A lot of people go to churches to find a place that fits their beliefs and views of what a church should be like. They want a church that has good Biblical teaching that feeds them every week. They want worship that is traditional. Or they want worship that is more Spirit filled. They want a comfortable environment. They want to feel welcome. It seems to me that church has turned into a place all about us. We criticize the pastor when we feel like the sermon wasn’t deep enough. Or when we feel like it didn’t meet our needs. We criticize the worship when it failed to evoke a spiritual connection between ourselves and God.
We place the blame on others when it really should be on ourselves. Church is not for us. Church is for others. We are to be accountable for our own relationship with God. That means reading our Bible daily and nurturing our own walk with Christ. Sunday morning shouldn’t be the only time we are fed spiritually. That also means being accountable for own personal worship. Everyone connects to God differently. When it comes to music, some connect through more traditional styles like hymns and others through more upbeat songs.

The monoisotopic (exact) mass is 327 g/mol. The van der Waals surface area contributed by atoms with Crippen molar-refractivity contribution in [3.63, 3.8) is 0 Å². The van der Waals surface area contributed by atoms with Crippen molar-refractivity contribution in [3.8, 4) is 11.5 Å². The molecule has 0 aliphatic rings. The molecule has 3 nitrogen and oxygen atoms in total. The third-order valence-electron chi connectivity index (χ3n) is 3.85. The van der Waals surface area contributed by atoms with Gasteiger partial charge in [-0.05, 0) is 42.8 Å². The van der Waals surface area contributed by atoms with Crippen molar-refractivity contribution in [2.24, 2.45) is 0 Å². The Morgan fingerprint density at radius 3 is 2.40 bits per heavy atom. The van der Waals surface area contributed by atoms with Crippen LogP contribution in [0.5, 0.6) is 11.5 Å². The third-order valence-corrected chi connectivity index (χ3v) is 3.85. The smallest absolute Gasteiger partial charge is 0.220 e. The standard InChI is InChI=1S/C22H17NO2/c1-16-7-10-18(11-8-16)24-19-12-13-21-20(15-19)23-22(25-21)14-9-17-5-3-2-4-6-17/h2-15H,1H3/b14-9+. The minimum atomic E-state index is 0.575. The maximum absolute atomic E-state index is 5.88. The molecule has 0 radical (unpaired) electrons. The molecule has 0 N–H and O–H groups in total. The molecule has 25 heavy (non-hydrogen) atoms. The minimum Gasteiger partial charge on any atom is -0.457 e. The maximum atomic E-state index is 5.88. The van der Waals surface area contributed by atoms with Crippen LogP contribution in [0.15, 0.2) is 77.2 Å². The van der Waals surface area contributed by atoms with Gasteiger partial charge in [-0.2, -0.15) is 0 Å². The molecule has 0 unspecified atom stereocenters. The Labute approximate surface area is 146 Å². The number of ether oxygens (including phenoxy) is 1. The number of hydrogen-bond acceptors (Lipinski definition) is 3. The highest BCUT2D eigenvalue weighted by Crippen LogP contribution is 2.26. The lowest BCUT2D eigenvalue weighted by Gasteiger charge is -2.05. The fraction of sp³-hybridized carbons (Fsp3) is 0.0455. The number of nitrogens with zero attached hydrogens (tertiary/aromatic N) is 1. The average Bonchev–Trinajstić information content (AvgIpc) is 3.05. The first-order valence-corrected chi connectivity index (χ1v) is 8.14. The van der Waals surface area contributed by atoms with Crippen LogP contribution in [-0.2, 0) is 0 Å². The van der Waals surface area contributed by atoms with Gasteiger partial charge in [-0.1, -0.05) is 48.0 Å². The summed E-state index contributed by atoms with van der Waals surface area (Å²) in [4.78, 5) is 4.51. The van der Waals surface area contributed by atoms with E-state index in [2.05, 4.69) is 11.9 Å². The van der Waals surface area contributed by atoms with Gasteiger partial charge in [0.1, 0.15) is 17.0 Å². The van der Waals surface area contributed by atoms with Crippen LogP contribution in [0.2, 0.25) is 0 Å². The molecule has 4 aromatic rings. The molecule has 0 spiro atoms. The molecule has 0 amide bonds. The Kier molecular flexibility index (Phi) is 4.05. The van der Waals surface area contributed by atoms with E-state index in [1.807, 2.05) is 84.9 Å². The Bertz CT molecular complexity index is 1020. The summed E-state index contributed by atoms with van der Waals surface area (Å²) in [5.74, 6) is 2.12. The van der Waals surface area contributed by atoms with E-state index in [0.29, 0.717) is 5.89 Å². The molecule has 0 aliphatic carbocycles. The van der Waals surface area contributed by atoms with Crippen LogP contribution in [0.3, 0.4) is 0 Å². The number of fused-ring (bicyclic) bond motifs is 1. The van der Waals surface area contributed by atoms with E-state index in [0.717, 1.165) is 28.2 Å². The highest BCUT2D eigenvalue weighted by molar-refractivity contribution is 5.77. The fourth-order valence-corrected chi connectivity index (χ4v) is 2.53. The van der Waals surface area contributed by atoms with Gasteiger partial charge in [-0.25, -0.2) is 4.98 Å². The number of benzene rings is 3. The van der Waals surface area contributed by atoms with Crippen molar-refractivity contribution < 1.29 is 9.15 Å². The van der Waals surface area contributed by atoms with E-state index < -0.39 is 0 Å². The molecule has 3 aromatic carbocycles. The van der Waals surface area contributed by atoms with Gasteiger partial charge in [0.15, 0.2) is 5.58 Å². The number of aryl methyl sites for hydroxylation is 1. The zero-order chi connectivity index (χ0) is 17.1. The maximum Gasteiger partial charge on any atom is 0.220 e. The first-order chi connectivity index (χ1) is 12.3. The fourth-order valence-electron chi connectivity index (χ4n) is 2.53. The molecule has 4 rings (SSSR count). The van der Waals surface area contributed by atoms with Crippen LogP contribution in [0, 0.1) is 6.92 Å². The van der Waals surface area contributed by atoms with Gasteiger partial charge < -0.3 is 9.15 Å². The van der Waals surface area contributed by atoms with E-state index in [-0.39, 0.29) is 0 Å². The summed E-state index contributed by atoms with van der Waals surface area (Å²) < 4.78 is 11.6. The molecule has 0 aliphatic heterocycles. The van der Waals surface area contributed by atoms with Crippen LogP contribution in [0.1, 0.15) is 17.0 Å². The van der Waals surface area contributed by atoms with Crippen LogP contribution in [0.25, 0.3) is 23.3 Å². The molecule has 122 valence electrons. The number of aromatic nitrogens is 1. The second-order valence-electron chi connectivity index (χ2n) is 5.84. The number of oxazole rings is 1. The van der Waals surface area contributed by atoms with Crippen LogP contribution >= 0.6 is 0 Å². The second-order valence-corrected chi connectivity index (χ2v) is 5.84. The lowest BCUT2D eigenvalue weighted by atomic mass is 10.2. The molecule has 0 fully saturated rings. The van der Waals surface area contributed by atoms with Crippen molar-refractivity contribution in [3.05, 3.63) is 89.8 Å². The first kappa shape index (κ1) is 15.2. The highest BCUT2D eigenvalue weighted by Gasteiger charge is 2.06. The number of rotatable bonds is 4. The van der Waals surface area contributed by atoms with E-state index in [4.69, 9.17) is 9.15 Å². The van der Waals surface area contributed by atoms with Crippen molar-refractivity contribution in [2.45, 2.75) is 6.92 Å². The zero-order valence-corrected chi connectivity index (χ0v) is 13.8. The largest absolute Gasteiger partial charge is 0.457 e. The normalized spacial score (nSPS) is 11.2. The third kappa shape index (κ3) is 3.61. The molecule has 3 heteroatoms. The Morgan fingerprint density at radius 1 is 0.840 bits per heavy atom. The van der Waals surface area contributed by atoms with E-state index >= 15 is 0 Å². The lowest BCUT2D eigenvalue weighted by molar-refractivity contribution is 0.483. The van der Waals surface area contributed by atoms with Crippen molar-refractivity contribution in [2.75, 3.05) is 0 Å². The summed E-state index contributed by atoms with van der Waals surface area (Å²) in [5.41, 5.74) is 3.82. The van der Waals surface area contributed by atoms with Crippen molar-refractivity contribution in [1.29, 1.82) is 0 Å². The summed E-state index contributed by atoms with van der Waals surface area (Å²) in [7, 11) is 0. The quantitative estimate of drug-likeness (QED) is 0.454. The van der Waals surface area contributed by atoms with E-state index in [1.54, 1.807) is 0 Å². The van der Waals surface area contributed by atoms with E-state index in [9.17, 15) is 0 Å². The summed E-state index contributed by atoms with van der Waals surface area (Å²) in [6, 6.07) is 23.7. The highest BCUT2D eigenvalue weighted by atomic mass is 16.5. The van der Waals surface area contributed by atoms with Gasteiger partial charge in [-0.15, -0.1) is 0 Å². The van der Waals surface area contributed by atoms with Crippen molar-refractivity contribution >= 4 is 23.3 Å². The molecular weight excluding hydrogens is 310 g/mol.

So just because you didn’t connect to God through a certain song doesn’t mean that someone else didn’t, and could it be that maybe too many people are trying to make “connecting” to God too much about emotions?
Church is about being part of the body of Christ. Immersing yourself into a group of other believers. Serving each other in love and humility. Being a support to each other. Encouraging each other to grow in faith.
It doesn’t matter what it looks like. How it sounds. What kind of people are involved. All that matters is that we are first loving God with everything we have, and secondly which Christ said is equally important, loving our neighbors (or the person sitting next to us in church) as ourselves.
I wonder what church would be like if we came in and asked the person next to us how we could serve them that week and then did it. I wonder what it would be like if we prayed for and with the person sitting in front on us. I wonder what it would be like if we invited the people behind us to dinner.
Let us be reminded of what the early church looked like, “ All the believers devoted themselves to the apostles’ teaching, and to fellowship and to sharing in meals, and to prayer. . . And all the believers met together in one place and shared everything they had. They sold their property and possessions and shared the money with those in need. They worshiped together at the Temple each day, met in homes for the Lord’s Supper, and shared their meals with great joy and generosity – all the while praising God and enjoying the goodwill of all the people. And each day the Lord added to their fellowship those who were being saved.”